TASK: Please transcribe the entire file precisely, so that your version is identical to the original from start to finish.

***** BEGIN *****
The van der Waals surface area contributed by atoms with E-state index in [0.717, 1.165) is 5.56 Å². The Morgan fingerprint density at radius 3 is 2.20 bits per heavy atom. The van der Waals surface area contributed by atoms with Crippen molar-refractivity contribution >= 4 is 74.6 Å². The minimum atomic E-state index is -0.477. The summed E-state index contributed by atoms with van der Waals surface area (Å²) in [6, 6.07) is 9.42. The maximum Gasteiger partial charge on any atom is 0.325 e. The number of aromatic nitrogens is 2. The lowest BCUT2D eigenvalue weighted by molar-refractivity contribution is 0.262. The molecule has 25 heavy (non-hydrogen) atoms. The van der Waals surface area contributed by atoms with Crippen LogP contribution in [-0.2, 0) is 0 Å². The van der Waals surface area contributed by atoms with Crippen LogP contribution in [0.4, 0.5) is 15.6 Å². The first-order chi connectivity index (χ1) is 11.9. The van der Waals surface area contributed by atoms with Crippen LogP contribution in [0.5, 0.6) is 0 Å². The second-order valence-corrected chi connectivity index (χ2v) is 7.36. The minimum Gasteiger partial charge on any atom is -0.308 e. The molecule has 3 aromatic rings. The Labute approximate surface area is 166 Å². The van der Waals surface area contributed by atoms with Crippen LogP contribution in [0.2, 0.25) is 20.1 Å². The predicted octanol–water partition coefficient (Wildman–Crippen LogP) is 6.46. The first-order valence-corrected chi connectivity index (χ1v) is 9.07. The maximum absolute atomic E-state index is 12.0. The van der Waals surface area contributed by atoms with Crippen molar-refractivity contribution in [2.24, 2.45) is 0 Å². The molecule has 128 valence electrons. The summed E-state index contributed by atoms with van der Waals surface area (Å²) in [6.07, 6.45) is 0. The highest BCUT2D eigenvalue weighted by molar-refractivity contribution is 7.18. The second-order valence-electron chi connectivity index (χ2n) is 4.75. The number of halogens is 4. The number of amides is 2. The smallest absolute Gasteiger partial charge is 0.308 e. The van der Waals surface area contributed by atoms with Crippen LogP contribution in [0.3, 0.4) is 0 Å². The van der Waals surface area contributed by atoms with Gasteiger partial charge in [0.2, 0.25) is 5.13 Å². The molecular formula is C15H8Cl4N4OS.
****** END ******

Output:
The van der Waals surface area contributed by atoms with E-state index in [0.717, 1.165) is 5.56 Å². The Morgan fingerprint density at radius 3 is 2.20 bits per heavy atom. The van der Waals surface area contributed by atoms with Crippen molar-refractivity contribution >= 4 is 74.6 Å². The minimum atomic E-state index is -0.477. The summed E-state index contributed by atoms with van der Waals surface area (Å²) in [6, 6.07) is 9.42. The maximum Gasteiger partial charge on any atom is 0.325 e. The number of aromatic nitrogens is 2. The lowest BCUT2D eigenvalue weighted by molar-refractivity contribution is 0.262. The molecule has 25 heavy (non-hydrogen) atoms. The van der Waals surface area contributed by atoms with Crippen LogP contribution in [-0.2, 0) is 0 Å². The van der Waals surface area contributed by atoms with Crippen LogP contribution in [0.4, 0.5) is 15.6 Å². The first-order chi connectivity index (χ1) is 11.9. The van der Waals surface area contributed by atoms with Crippen LogP contribution in [0.5, 0.6) is 0 Å². The second-order valence-corrected chi connectivity index (χ2v) is 7.36. The minimum Gasteiger partial charge on any atom is -0.308 e. The molecule has 3 aromatic rings. The Labute approximate surface area is 166 Å². The van der Waals surface area contributed by atoms with Crippen LogP contribution in [0.2, 0.25) is 20.1 Å². The predicted octanol–water partition coefficient (Wildman–Crippen LogP) is 6.46. The first-order valence-corrected chi connectivity index (χ1v) is 9.07. The maximum absolute atomic E-state index is 12.0. The van der Waals surface area contributed by atoms with Crippen molar-refractivity contribution in [2.24, 2.45) is 0 Å². The molecule has 128 valence electrons. The summed E-state index contributed by atoms with van der Waals surface area (Å²) in [6.07, 6.45) is 0. The highest BCUT2D eigenvalue weighted by molar-refractivity contribution is 7.18. The second-order valence-electron chi connectivity index (χ2n) is 4.75. The number of halogens is 4. The number of amides is 2. The smallest absolute Gasteiger partial charge is 0.308 e. The van der Waals surface area contributed by atoms with Crippen LogP contribution in [0.3, 0.4) is 0 Å². The van der Waals surface area contributed by atoms with Gasteiger partial charge in [0.2, 0.25) is 5.13 Å². The molecular formula is C15H8Cl4N4OS.